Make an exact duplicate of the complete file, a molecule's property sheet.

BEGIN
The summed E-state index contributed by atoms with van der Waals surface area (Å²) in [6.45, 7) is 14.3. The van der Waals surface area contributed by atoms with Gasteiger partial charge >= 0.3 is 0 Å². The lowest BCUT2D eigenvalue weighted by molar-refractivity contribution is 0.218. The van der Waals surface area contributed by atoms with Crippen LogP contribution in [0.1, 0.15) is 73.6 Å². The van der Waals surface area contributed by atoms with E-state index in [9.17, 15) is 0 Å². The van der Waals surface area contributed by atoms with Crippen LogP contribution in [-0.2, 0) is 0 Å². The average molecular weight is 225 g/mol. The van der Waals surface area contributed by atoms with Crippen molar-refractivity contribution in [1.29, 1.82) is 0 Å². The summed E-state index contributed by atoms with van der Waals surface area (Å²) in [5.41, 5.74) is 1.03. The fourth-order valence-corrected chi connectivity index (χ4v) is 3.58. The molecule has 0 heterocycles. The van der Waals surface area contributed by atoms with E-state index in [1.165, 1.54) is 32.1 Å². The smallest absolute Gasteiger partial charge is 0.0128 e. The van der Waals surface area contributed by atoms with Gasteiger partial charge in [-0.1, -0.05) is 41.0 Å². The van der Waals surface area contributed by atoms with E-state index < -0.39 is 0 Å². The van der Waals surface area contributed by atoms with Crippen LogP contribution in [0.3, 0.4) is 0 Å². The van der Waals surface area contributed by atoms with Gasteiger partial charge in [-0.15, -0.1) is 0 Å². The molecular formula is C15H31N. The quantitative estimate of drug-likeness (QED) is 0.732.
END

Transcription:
The summed E-state index contributed by atoms with van der Waals surface area (Å²) in [6.45, 7) is 14.3. The van der Waals surface area contributed by atoms with Gasteiger partial charge >= 0.3 is 0 Å². The lowest BCUT2D eigenvalue weighted by molar-refractivity contribution is 0.218. The van der Waals surface area contributed by atoms with Crippen LogP contribution in [0.1, 0.15) is 73.6 Å². The van der Waals surface area contributed by atoms with E-state index in [9.17, 15) is 0 Å². The van der Waals surface area contributed by atoms with Crippen LogP contribution in [-0.2, 0) is 0 Å². The average molecular weight is 225 g/mol. The van der Waals surface area contributed by atoms with Crippen molar-refractivity contribution in [1.29, 1.82) is 0 Å². The summed E-state index contributed by atoms with van der Waals surface area (Å²) in [5.41, 5.74) is 1.03. The fourth-order valence-corrected chi connectivity index (χ4v) is 3.58. The molecule has 0 heterocycles. The van der Waals surface area contributed by atoms with E-state index in [1.165, 1.54) is 32.1 Å². The smallest absolute Gasteiger partial charge is 0.0128 e. The van der Waals surface area contributed by atoms with Gasteiger partial charge in [-0.1, -0.05) is 41.0 Å². The van der Waals surface area contributed by atoms with E-state index < -0.39 is 0 Å². The van der Waals surface area contributed by atoms with Crippen LogP contribution in [0.3, 0.4) is 0 Å². The van der Waals surface area contributed by atoms with Gasteiger partial charge in [-0.15, -0.1) is 0 Å². The molecular formula is C15H31N. The quantitative estimate of drug-likeness (QED) is 0.732.